Why Commodity Prices Move Up and Down
Understanding how and why commodities prices fluctuate can determine your success in trading these instruments. Without this knowledge, you may be fighting a losing battle.
Commodity Market Prices
Commodity markets can be volatile, and there may appear to be no rhyme or reason to their movements. Commodity pricing can be unpredictable--even for the most experienced traders. However, as a rule, their price movements are a function of supply and demand. When the market shows a lower supply, prices tend to rise. Conversely: higher supplies generally result in lower prices.
Corn futures are a prime example of this phenomenon. In early 2006, corn futures were trading at around $2 per bushel, which represented the low end of the price range for the 20 years prior. This was mainly caused by soaring crude oil prices, which rapidly increased the demand for ethanol which happens to be produced from corn. Demand was likewise increasing from rapidly growing countries like China. Consequently, prices were low for corn, whose supply then tightened. And as the new crop was planted, there would be no room for a poor crop.
This tense climate made traders think twice before selling, which spiked corn prices from $2 per bushel to over $4 per bushel, within about a year.
Commodity Research Sources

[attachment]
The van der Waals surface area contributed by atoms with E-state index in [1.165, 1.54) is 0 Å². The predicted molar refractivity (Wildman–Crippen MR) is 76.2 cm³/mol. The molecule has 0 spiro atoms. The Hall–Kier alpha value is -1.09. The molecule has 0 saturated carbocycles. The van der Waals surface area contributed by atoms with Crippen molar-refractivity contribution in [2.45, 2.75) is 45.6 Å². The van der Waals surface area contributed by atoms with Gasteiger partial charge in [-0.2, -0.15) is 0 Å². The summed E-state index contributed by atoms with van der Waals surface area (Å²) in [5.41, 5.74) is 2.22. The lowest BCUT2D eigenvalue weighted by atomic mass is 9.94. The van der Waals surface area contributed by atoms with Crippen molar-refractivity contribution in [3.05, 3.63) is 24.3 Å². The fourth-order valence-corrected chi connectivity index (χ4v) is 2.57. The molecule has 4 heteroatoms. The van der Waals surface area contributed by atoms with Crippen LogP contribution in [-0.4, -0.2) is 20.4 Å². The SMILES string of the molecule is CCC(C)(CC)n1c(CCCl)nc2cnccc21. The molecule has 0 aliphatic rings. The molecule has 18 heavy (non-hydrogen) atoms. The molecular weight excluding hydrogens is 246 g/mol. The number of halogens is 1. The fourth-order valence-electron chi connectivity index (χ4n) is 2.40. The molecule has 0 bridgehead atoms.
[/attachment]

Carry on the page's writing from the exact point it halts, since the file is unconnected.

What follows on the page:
The following news and research sources can help investors navigate the commodity and futures markets:
- - an excellent source of nearly real-time market news on all the commodity and futures markets. (free)
- - specializes in grains and livestock markets.
- - an excellent daily report that covers all the markets. (pay service)
- - Regular market commentary from a variety of analysts. Full Disclosure: I also provide commentary for this website. (free)
- - Regular market commentary from a variety of analysts. (free)
- - The leading magazine that strictly covers the futures markets.
- - Another good magazine that covers stocks, futures and options.
There are three chief reasons why commodity prices move higher or lower. The first is the fundamental state of a commodity market. If current inventories exceed demand, the oversupply tends to drive prices lower. But if the demand is greater than supplies, the inventory deficit tends to push prices higher. Secondly, commodity prices fluctuate due to the technical condition of the market. Price charts often drive the behavior of investors, traders, and other market participants. Since everyone studies the same data, a herd mentality of massive group buying or selling consequently influence prices.
Finally, commodity prices are sensitive to changes in the global macroeconomic and geopolitical landscape.
With all of these influential factors, predicting commodity price movements is notoriously difficult. But seasoned commodity professionals who analyze past market behaviors may have a leg up on predicting future price moves.